|Task 9.1 Transfer knowledge about key environmental challenges (WP2), best practices harmonization (WP3) and site specific environmental traits (WP6) into transnational joint research activities|
|Task 9.2 Performing joint experiments on key scientific questions along major environmental and bio-geographical gradients|
Performing joint experiments on key scientific questions along major environmental and bio-geographical gradients (Lead: AU, Month 24-48)
Task 9.2 aims at investigating key challenges across two important environmental gradients, from freshwater to marine waters, and from European Arctic to Mediterranean systems. Such a task is only possible by effectively bundling the individual site-specific expertise of the consortium within joined research actions, thereby yielding synergistic results that cannot be achieved by individual institutions. The experimental approach will make use of the AQUACOSM network and will employ standardized methods (WP3 & 4) and new experimental setups (WP7 & 8). For initial actions and to ensure an efficient start of the approach, we will focus on environmental aspects that have been already identified as future key challenges for marine and freshwater systems within the context of global change research. One of these aspects is that global change is altering the movement of materials across landscapes, which is affecting functioning and stability of ecosystems. There is growing evidence that terrestrial ecosystems are exporting more dissolved organic carbon (DOC) to aquatic ecosystems than they did just a few decades ago (Clark et al., 2010). This “browning” phenomenon will alter the chemistry, physics, and biology of water bodies in complex and difficult-to-predict ways. Browning will directly influence primary production by higher light attenuation creating shading, thereby reducing primary production. At the same time, browning will increase bacterial production by supplying DOC, thereby shifting basal energy mobilization within aquatic food webs in complex and not easy to predict ways (Ask et al., 2009). Initial food-web configuration and traits will therefore largely affect the response of aquatic systems to browning. Experiments at different sites provide a unique opportunity to elucidate how browning will affect the stability and functioning of aquatic ecosystems and interact with local species pools and ecosystem characteristics.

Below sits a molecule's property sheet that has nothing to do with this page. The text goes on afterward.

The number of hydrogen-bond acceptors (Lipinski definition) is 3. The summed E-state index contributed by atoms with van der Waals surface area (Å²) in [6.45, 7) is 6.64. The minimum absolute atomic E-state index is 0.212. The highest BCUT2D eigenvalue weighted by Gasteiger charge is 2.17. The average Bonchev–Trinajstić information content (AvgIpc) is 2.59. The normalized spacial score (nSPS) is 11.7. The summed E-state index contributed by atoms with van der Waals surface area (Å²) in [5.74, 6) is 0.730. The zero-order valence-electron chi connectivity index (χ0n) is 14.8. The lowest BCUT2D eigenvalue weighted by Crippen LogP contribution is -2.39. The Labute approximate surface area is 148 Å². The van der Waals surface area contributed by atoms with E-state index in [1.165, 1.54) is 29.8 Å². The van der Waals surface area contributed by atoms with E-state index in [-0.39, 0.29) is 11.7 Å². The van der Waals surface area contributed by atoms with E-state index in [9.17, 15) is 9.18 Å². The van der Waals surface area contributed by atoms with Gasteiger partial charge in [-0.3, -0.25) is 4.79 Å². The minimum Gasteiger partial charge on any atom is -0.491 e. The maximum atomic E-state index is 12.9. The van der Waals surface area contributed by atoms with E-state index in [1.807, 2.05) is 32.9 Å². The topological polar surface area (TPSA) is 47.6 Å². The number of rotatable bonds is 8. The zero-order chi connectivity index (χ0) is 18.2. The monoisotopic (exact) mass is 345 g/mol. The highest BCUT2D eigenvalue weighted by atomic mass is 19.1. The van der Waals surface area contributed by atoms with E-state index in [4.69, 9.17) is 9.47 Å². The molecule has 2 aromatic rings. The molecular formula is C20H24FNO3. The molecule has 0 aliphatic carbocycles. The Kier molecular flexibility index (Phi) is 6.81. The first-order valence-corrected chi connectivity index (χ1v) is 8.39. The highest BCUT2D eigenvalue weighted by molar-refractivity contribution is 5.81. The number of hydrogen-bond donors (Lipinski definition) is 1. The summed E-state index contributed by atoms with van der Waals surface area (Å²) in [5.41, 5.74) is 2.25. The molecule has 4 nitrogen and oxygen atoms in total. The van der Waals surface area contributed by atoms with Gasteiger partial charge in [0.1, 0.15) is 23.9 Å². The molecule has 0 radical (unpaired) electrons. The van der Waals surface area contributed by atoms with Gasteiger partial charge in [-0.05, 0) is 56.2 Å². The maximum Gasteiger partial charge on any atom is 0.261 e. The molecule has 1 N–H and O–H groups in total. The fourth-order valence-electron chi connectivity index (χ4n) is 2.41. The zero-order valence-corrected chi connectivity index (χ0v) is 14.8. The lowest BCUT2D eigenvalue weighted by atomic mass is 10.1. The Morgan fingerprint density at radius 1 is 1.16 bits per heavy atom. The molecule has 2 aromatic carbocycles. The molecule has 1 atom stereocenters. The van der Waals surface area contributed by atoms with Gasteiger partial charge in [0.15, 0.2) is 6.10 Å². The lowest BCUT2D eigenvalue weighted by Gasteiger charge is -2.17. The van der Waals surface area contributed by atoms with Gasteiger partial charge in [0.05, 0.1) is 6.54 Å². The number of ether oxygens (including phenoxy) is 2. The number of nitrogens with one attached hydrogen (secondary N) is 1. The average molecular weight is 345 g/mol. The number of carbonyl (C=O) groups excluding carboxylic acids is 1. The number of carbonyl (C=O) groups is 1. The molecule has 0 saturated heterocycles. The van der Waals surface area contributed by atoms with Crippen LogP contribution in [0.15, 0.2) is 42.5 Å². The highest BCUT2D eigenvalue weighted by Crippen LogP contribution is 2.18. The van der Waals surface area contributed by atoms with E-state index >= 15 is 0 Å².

We will conduct a joint research activity demonstration, by investigating the effects of increasing DOC exports from terrestrial ecosystems into aquatic systems along two important environmental gradients. We will perform manipulations of DOC loading at 3 sites along a salinity gradient from freshwater to marine and along 3 sites along a latitudinal gradient from Arctic to Mediterranean. We will install (in close cooperation with WP7 and WP8) standardized floatable mesocosm systems and instrumentation at all sites, including 9 mesocosms of 2m diameter and 3m depth equipped with modern sensor technologies. Experimental manipulations at all sites will include different degrees of enrichment with an already tested and well characterized terrestrial DOC source. Thereby we keep comparability between experiments as high as technically possible.